If the Republican leadership can sell it to enough of its members, it could be a way out of the perpetual crisis machine that the budget has become. By separating the politics from the actual real-world results, it allows both factions of the Republican Party to get what they want.
Professional. Bipartisan. Serious. Mature. Those are four words that you would not ordinarily associate with Washington politics. But guess what? The Republican House and the Democratic president actually came together on an issue.
The Bluegrass State's coal industry has been singing the blues of late, but they've been handed a small victory courtesy of Representative Hal Rogers (R-KY), who, surprise, surprise, has the coal industry to thank for filling his election coffers.
In this time of financial trouble and international turmoil, the arts and the humanities provide more than "enhancement," more than "benefit." They provide insight; they provide incentive; they inspire. They give us answers.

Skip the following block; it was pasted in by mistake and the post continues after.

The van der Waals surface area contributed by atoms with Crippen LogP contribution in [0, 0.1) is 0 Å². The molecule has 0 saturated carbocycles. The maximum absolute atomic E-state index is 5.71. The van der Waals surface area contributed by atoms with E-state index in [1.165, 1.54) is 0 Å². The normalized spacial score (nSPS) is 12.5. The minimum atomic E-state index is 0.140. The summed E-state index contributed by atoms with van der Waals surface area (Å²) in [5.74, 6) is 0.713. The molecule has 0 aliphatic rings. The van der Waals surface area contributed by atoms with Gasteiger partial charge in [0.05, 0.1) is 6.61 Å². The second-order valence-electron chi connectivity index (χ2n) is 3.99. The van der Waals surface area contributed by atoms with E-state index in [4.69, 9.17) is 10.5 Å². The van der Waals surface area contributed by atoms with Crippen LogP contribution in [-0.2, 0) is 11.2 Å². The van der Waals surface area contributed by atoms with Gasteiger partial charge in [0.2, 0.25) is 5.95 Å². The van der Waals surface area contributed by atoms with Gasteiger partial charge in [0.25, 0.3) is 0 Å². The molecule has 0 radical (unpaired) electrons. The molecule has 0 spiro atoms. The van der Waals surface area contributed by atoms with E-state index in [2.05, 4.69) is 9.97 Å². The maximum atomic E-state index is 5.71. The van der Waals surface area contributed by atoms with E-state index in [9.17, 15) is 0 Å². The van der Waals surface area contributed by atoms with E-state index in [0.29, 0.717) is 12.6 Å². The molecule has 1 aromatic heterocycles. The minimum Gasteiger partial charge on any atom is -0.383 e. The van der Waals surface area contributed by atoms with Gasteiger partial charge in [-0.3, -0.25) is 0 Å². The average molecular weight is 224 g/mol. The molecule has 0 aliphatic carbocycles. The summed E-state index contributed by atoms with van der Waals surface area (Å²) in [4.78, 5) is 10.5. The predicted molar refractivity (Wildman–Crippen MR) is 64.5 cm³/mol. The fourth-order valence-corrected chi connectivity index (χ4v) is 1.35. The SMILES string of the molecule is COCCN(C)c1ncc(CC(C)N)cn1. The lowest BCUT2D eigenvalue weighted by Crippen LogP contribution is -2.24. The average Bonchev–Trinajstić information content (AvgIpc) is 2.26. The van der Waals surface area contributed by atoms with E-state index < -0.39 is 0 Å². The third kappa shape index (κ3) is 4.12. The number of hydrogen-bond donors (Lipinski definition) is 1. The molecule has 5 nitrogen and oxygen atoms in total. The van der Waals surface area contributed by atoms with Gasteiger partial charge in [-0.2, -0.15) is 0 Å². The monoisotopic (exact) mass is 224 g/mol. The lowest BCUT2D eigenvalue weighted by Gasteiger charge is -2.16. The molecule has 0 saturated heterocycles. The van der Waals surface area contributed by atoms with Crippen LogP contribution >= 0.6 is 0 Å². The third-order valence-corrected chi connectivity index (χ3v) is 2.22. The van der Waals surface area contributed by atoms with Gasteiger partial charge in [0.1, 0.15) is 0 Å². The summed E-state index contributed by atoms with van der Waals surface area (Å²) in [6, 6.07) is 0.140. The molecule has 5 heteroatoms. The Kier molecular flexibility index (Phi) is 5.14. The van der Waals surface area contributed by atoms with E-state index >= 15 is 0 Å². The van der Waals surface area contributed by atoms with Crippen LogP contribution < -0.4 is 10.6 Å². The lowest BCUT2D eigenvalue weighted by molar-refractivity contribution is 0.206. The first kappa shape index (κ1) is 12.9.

On the dawn of sequestration, Republicans are still in deep disagreement over how it will affect our military, and in even deeper disagreement over how to handle it. One thing they do seem to agree on, though, is that they aren't willing to close corporate tax loopholes to avoid it.
As Capitol Hill sit-ins against mountaintop removal mining spread to offices of central Appalachian members of Congress today, one arrest stands out in my mind as a litmus test for Kentuckians -- and all Americans, for that matter.